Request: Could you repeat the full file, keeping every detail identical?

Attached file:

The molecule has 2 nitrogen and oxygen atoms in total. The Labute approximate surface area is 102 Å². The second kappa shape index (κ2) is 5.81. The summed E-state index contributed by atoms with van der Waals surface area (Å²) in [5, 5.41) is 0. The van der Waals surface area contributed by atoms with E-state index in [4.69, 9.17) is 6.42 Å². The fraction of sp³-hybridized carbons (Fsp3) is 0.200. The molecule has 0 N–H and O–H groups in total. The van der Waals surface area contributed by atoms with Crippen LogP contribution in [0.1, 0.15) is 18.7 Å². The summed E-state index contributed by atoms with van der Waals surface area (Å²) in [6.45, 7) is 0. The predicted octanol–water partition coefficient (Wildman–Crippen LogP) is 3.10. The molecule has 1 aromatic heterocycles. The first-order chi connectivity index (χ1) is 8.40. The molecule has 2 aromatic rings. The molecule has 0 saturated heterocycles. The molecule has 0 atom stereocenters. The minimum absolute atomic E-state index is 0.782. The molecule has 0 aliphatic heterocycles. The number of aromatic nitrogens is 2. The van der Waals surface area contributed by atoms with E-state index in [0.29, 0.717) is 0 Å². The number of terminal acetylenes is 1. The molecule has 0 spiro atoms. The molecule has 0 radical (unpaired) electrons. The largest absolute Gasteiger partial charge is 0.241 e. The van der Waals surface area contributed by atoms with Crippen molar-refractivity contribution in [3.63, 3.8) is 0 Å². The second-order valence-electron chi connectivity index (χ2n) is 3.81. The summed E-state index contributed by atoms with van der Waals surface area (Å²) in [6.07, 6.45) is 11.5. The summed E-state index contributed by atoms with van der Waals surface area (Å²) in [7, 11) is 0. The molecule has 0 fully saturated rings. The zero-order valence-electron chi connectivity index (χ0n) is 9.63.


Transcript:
The molecule has 2 nitrogen and oxygen atoms in total. The Labute approximate surface area is 102 Å². The second kappa shape index (κ2) is 5.81. The summed E-state index contributed by atoms with van der Waals surface area (Å²) in [5, 5.41) is 0. The van der Waals surface area contributed by atoms with E-state index in [4.69, 9.17) is 6.42 Å². The fraction of sp³-hybridized carbons (Fsp3) is 0.200. The molecule has 0 N–H and O–H groups in total. The van der Waals surface area contributed by atoms with Crippen LogP contribution in [0.1, 0.15) is 18.7 Å². The summed E-state index contributed by atoms with van der Waals surface area (Å²) in [6.45, 7) is 0. The predicted octanol–water partition coefficient (Wildman–Crippen LogP) is 3.10. The molecule has 1 aromatic heterocycles. The first-order chi connectivity index (χ1) is 8.40. The molecule has 2 aromatic rings. The molecule has 0 saturated heterocycles. The molecule has 0 atom stereocenters. The minimum absolute atomic E-state index is 0.782. The molecule has 0 aliphatic heterocycles. The number of aromatic nitrogens is 2. The van der Waals surface area contributed by atoms with E-state index in [0.29, 0.717) is 0 Å². The number of terminal acetylenes is 1. The molecule has 0 spiro atoms. The molecule has 0 radical (unpaired) electrons. The largest absolute Gasteiger partial charge is 0.241 e. The van der Waals surface area contributed by atoms with Crippen molar-refractivity contribution in [3.63, 3.8) is 0 Å². The second-order valence-electron chi connectivity index (χ2n) is 3.81. The summed E-state index contributed by atoms with van der Waals surface area (Å²) in [6.07, 6.45) is 11.5. The summed E-state index contributed by atoms with van der Waals surface area (Å²) in [7, 11) is 0. The molecule has 0 fully saturated rings. The zero-order valence-electron chi connectivity index (χ0n) is 9.63.